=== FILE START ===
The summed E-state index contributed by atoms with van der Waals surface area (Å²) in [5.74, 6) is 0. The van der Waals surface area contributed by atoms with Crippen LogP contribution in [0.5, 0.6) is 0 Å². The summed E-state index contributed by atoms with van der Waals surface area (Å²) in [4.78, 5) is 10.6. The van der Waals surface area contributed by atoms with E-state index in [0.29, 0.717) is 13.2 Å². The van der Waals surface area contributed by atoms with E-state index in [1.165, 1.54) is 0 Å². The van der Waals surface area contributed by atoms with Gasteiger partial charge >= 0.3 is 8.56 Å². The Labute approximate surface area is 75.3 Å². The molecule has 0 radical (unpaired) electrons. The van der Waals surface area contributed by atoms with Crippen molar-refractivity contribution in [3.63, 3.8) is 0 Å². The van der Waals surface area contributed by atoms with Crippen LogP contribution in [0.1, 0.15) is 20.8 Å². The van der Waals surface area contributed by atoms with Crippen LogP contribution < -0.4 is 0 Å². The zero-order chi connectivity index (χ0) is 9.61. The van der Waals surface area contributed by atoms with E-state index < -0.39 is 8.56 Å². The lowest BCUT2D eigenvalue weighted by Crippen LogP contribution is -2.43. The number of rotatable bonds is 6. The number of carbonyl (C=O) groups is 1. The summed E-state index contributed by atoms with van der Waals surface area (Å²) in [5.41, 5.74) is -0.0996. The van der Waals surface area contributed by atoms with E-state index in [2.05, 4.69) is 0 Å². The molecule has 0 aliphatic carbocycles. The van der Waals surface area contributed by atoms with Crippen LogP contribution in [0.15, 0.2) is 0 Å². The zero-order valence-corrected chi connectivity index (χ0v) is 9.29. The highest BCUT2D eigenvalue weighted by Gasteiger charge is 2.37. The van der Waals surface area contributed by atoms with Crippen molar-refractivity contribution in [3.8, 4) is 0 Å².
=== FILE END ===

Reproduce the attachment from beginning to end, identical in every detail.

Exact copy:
The summed E-state index contributed by atoms with van der Waals surface area (Å²) in [5.74, 6) is 0. The van der Waals surface area contributed by atoms with Crippen LogP contribution in [0.5, 0.6) is 0 Å². The summed E-state index contributed by atoms with van der Waals surface area (Å²) in [4.78, 5) is 10.6. The van der Waals surface area contributed by atoms with E-state index in [0.29, 0.717) is 13.2 Å². The van der Waals surface area contributed by atoms with E-state index in [1.165, 1.54) is 0 Å². The van der Waals surface area contributed by atoms with Gasteiger partial charge >= 0.3 is 8.56 Å². The Labute approximate surface area is 75.3 Å². The molecule has 0 radical (unpaired) electrons. The van der Waals surface area contributed by atoms with Crippen molar-refractivity contribution in [3.63, 3.8) is 0 Å². The van der Waals surface area contributed by atoms with Crippen LogP contribution in [0.1, 0.15) is 20.8 Å². The van der Waals surface area contributed by atoms with Crippen LogP contribution < -0.4 is 0 Å². The zero-order chi connectivity index (χ0) is 9.61. The van der Waals surface area contributed by atoms with E-state index < -0.39 is 8.56 Å². The lowest BCUT2D eigenvalue weighted by Crippen LogP contribution is -2.43. The number of rotatable bonds is 6. The number of carbonyl (C=O) groups is 1. The summed E-state index contributed by atoms with van der Waals surface area (Å²) in [5.41, 5.74) is -0.0996. The van der Waals surface area contributed by atoms with E-state index in [2.05, 4.69) is 0 Å². The molecule has 0 aliphatic carbocycles. The van der Waals surface area contributed by atoms with Crippen LogP contribution in [0.15, 0.2) is 0 Å². The zero-order valence-corrected chi connectivity index (χ0v) is 9.29. The highest BCUT2D eigenvalue weighted by Gasteiger charge is 2.37. The van der Waals surface area contributed by atoms with Crippen molar-refractivity contribution in [3.8, 4) is 0 Å².